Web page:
Although classified as a cheese, ricotta is really a by-product of the cheesemaking process. Some solids remain in the whey after cheesemaking and to retrieve these the cheesemaker reheats the whey and scoops off the solids as they come to the surface. The curds are drained in baskets, then once they mould together, the mass is turned out and sold as a fresh cheese (ricotta means re-cooked in Italian).
Like quark, ricotta has a reasonably low fat content (around 20%) but it differs to it in flavour and texture. Ricotta tastes like fresh cow’s milk though it is neither rich or creamy, nor is it lemony like quark or yoghurt. The texture while not as smooth as quark, is made up of soft granules, and if the ricotta has been made correctly, these should not be gritty or grainy like cottage cheese.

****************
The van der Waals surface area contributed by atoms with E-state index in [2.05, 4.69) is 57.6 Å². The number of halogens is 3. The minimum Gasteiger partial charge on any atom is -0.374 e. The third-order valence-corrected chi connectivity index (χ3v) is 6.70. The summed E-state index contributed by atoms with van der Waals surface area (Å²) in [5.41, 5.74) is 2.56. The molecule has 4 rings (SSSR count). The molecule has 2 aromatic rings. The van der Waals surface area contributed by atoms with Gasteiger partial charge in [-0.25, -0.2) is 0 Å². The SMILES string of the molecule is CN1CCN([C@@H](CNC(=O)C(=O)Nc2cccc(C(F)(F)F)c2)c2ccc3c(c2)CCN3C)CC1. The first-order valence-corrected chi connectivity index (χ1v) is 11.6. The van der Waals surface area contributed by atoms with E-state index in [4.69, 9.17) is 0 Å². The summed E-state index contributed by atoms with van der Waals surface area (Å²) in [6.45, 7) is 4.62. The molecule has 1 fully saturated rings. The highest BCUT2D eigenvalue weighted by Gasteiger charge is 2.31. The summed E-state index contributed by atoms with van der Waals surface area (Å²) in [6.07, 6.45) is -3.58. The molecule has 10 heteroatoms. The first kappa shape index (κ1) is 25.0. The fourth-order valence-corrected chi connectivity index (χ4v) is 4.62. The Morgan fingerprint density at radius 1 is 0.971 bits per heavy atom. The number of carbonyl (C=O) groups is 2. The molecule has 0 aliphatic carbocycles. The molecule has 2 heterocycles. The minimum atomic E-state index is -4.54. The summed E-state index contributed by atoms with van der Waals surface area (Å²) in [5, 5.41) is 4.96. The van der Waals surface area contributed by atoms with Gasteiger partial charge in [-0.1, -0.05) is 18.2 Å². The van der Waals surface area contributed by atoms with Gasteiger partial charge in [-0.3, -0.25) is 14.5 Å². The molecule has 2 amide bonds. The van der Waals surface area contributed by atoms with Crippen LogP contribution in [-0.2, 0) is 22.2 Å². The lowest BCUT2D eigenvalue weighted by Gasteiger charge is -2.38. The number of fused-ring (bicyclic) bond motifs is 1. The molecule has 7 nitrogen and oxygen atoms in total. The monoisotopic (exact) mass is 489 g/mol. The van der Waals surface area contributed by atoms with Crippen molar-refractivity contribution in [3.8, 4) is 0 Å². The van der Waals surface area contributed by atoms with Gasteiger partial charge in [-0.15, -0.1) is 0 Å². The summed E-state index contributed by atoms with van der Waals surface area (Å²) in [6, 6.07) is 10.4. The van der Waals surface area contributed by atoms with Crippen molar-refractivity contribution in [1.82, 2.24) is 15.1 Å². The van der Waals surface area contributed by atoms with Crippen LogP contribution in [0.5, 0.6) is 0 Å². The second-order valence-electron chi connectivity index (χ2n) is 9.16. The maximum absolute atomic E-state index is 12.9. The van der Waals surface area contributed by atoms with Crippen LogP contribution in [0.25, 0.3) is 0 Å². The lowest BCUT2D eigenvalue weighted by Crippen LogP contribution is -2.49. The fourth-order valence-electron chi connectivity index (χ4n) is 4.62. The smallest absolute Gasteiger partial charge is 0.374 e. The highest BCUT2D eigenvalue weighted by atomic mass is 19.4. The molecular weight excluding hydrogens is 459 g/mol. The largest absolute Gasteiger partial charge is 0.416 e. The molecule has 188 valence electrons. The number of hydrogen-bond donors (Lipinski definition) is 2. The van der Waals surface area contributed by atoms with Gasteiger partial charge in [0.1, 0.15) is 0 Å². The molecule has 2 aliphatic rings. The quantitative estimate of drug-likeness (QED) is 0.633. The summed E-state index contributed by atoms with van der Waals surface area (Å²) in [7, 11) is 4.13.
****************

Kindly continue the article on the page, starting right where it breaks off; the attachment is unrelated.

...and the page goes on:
Ricotta blends easily with other ingredients, though it will never be as smooth as quark, and because it is bland, it is good at absorbing other flavours. It can be eaten with little more than honey or sugar and served with fruit, brioche or pastries for a stylish breakfast or brunch. Mixed with cream it can be served with berries or layered in glasses with berries, chocolate and crumbled biscotti. Espresso, sugar and ricotta is another combination that works, or take it the savoury way, with balsamic and prosciutto. Ricotta can be used in cheesecakes, added to cakes and pastry, used in quiches, tarts, tortes and pies, but perhaps the most glorious use is in the Sicilian classic, canole: deep-fried pastry tubes filled with sweetened ricotta, nuggets of chocolates and glace fruits, the lot dusted with icing (confectioner’s) sugar. Ricotta is also good in stuffings for vegetables such as zucchini, and pastas like ravioli, and blobs of it can be dotted on top of a pasta dish to add nutrients and to cut the richness (mixing it in spoils the look of the dish).